unemployment

Over 50 and Furloughed/Unemployed? Five Actions to Consider Now

Don’t despair, but do plan for the worst.

Age discrimination exists. It is an unfortunate fact, held up by statistics.

In 2014, the AARP Public Policy Institute's Future of Work@50 sponsored a survey that examined how Americans over 50 had fared since the Great Recession. The resulting study, The Long Road Back: Struggling to Find Work after Unemployment, reported that 50% of older workers who had become unemployed in the prior five years were not working. Of those who did find work, 48% reported earning less than they had with their previous job. And that deficit could be substantial: A discussion paper by the Urban Institute’s Program on Retirement Policy found that re-employed men ages 50 to 61 received a median hourly wage that was 20% less than they had received previously, while men over 62 took a 36% salary cut.

If you’re currently unemployed or furloughed, I suggest that you realistically consider your chances of re-employment. Don’t continue to act (and spend) as if you’ll soon be receiving your former income — even if you’ve been furloughed. “Call it realism or pessimism,” writes Christopher Rugaber of the Associated Press“but more employers are coming to a reluctant conclusion: Many of the employees they’ve had to lay off in the face of the pandemic might not be returning to their old jobs anytime soon. Some large companies won’t have enough customers to justify it. And some small businesses won’t likely survive at all despite aid provided by the federal government.”

I’m not saying these things to depress anyone — just the opposite, in fact. When it comes to your finances, I believe it’s best to plan for the worst and hope for the best. If you can be OK with a worst-case scenario, you’ll feel even better if the worst doesn’t happen.

To create a plan that can help you get through an open-ended period of unemployment, I suggest you:

Evaluate your financial situation

When considering your finances, assess your condition as if you are not returning to your previous position. What other sources of income do you have? What expenses?  Do you have any benefits available to you? Create a cash flow plan  so that you can see exactly where you are financially, and where you want to be.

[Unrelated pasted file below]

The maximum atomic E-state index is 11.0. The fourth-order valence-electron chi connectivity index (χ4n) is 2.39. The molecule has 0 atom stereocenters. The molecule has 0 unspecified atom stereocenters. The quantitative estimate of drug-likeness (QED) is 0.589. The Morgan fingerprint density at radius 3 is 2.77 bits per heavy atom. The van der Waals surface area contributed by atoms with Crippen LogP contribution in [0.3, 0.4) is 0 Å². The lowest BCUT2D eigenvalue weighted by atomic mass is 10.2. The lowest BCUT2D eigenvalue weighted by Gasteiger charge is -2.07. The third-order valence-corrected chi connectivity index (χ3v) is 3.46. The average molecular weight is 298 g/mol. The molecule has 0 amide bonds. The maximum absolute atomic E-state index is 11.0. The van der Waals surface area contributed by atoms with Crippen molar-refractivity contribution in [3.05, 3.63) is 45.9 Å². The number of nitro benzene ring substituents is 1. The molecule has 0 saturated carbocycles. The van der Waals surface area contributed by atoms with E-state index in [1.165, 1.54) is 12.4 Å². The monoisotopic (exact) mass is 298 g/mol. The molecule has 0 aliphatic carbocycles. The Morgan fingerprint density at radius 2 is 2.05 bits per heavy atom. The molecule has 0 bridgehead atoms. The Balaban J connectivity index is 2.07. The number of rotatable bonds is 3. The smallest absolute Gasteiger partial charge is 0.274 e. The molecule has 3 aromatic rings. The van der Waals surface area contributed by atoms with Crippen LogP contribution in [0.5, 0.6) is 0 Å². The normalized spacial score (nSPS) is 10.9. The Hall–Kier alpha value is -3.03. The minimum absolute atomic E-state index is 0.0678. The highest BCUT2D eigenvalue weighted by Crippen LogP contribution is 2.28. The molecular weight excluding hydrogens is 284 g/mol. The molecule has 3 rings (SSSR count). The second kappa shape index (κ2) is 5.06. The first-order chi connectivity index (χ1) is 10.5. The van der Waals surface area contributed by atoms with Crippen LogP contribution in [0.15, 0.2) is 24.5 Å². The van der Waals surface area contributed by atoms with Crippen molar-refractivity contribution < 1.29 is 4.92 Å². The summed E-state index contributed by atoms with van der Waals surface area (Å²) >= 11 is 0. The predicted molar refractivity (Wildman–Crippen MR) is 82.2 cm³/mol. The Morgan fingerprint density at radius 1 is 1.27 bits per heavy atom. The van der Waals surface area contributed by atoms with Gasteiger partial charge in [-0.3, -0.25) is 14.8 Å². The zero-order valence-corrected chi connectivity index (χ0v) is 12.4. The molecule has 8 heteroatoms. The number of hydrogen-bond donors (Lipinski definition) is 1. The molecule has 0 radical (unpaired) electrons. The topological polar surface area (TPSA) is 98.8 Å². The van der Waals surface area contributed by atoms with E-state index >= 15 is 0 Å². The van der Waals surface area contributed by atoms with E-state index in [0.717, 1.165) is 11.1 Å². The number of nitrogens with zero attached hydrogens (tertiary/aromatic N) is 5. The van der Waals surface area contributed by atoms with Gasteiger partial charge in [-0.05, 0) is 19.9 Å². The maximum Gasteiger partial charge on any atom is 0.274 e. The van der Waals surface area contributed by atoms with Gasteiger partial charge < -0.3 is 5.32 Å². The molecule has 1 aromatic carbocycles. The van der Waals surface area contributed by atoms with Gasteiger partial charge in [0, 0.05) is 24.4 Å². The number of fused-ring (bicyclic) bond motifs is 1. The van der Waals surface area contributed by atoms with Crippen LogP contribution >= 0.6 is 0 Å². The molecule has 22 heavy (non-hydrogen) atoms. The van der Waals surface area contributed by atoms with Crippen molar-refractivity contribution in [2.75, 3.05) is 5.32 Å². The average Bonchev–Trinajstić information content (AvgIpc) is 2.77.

Make any necessary changes

If you’ve unexpectedly lost your job, you may need to cut back on expenses. Put everything on the table. Do you really need two cars, or can you sell one? Is it time to downsize your house? You don’t need to make every cutback you ascertain, but I do think it’s important to identify any expenses that can be reduced, and to seriously consider them.

Think about taking Social Security early

 Though you may have planned to wait to take Social Security later, don’t discount taking it before your full retirement age. In fact, you may want to take it for a year as a sort of interest-free loan. That’s right: If you are 62 or older, you can opt to take your benefits and then change your mind. If you do so within 12 months, you can withdraw your Social Security application and repay the money you have received without interest, (although you will need to include any money withheld for Medicare premiums or taxes).

Don’t skip health care

If you’re eligible for Medicare, congratulations. If you’re not, can COBRA carry you until you’re 65? Or can you find a good plan on the marketplace? No matter what, don’t court disaster by leaving yourself or your family uncovered.

Adjust your investment strategy

At my firm, we believe that people over 50 should invest conservatively since they may not have the time to recover from large losses. If you are over 50 and unemployed, I think a defensive approach may be even more important, and suggest that you carefully consider the risk in your portfolio relative to the financial situation you face and modify your investment strategy accordingly.

If you’ve been laid off or furloughed, I truly hope that you find employment again soon at your previous salary or better. But if not, I hope that by planning for the worst, you’ll survive and even thrive.

All expressions of opinion reflect the judgment of the author, Ken Moraif, as of the date of publication and are subject to change. Ken Moraif is a controlling owner and investment adviser representative of MMWKM Advisors, LLC, doing business as Retirement Planners of America, which is an SEC registered investment adviser.  Registration as an investment adviser is not an endorsement by securities regulators and does not imply that Retirement Planners of America has attained a certain level of skill, training, or ability. Readers should not rely on the content as the sole basis for any social security or investment decisions.  A professional adviser should be consulted and/or independent due diligence should be conducted before implementing any of the options directly or indirectly referenced. This should not be construed as a solicitation to effect, or attempt to effect transactions in securities, or the rendering of personalized investment advice. Retirement Planners of America makes no warranty, express or implied, for any decision taken by any party in reliance upon the information discussed. While information presented is believed to be factual and up-to-date, Retirement Planners of America does not guarantee its accuracy and it should not be regarded as a complete analysis of the subjects discussed.

About the Author

Ken Moraif, CFP®

CEO and Senior Adviser, Retirement Planners of America

Ken Moraif, CFP, is CEO and senior adviser at Retirement Planners of America, a Dallas-based wealth management and investment firm with over $4.3 billion in AUM and serving over 8,000 households (as of May 2019). He is also the host of the radio show "Money Matters with Ken Moraif," which has offered listeners retirement, investing and personal finance advice since 1996.

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